Thursday, January 15, 2015

Thunderbirds in the comics


Unless you've been living on Mars (with those pesky Rock Snakes) you probably know there's a brand new Thunderbirds series coming to TV this Spring, entitled Thunderbirds Are Go. A mixture of CGI and models it promises to put a new spin on the old favourites but remaining true to the basics. 

What you may also know is that last October it was announced that DC Thomson will be publishing a monthly Thunderbirds Are Go magazine this year, plus an annual. Thomsons are being very hush-hush about it so there's no news on contents or publication date as yet but I'll post info as soon as I get the go ahead. (Although you'll probably hear of it elsewhere first.)

This isn't the first time there's been a Thunderbirds magazine of course. The series has a long association with comics, dating back to TV Century 21 No.52 in early 1966 (cover above) which featured the first Thunderbirds comic strip illustrated by the great Frank Bellamy...

The Thunderbirds strip replaced the Lady Penelope strip (which had been running in TV21 since issue 1 in January 1965). However this heralded a promotion, with Lady Penelope gaining her own weekly publication. 

Thunderbirds became a major part of TV21 but never had its own ongoing comic at that time, although in 1966 there was the Thunderbirds Extra, a 48 page glossy one-off which effectively was the first Thunderbirds solo comic...
The special featured several long complete Thunderbirds strips by a variety of top 1960s artists including Brian Lewis...

Don Harley...

...and Ron Turner...
There were other Thunderbirds specials and annuals of course, but I'm mainly focusing on the regular comics for this post.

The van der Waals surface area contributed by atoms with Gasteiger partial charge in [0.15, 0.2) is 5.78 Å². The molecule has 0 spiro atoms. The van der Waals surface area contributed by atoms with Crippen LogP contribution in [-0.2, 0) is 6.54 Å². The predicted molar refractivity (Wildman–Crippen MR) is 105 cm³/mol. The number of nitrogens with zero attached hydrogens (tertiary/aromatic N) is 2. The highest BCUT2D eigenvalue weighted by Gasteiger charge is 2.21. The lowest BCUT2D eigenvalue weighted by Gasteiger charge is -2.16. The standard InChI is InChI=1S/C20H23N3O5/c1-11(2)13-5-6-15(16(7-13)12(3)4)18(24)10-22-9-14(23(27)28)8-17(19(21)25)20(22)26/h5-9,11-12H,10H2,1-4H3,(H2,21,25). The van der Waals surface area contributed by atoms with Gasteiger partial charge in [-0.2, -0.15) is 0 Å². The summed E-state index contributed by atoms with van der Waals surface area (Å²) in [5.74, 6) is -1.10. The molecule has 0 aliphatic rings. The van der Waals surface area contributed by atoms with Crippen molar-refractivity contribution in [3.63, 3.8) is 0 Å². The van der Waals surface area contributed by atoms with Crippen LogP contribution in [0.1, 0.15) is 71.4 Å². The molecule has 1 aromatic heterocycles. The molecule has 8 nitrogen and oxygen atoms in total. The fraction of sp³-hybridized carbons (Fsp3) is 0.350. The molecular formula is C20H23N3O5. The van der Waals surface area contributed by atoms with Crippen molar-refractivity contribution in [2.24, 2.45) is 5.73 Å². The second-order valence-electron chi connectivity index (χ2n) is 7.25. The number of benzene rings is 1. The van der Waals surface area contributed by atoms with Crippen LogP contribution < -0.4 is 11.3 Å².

TV21's Thunderbirds strip ended in 1970. A year later, Polystyle gained the licence to publish strips based on Gerry Anderson shows and launched Countdown (see blog post here)...
A brand new Thunderbirds strip began in Countdown No.1, illustrated by Don Harley...

Countdown became TV Action in 1972 and its falling fortunes led to some reprint in its pages including Frank Bellamy Thunderbirds strips from TV21. TV Action later dropped the Thunderbirds strips before the comic ended in 1973 but nine years later in 1982 Polystyle published the Thunderbirds Special. This 48 page comic was all-reprint, gathering strips from various annuals and specials.
Presumably it sold well enough for Polystyle to publish two more Thunderbirds Specials in 1983 and 1984. Again, all reprint.

A few years later, in 1988, Action 21 was launched, published by David Nightingale of Engale Marketing in Blackpool (based at Lytham Road's excellent Thunderbooks comic shop). Superbly designed by Graham Bleathman, Action 21 was a 20 page A4 comic on quality paper, containing sharply reproduced reprints of TV21 strips including Bellamy's Thunderbirds. Sadly the limited distribution comic didn't last too long but it was a worthy exercise. (Back issues are still available from the publisher. Click here to see.)
In 1991, with Thunderbirds enjoying a revived surge of popularity for a new generation (due to repeats on TV), Fleetway launched Thunderbirds the Comic, a 24 page fortnightly edited by Alan Fennell who had been the original editor of TV21, as well as a writer on the TV series.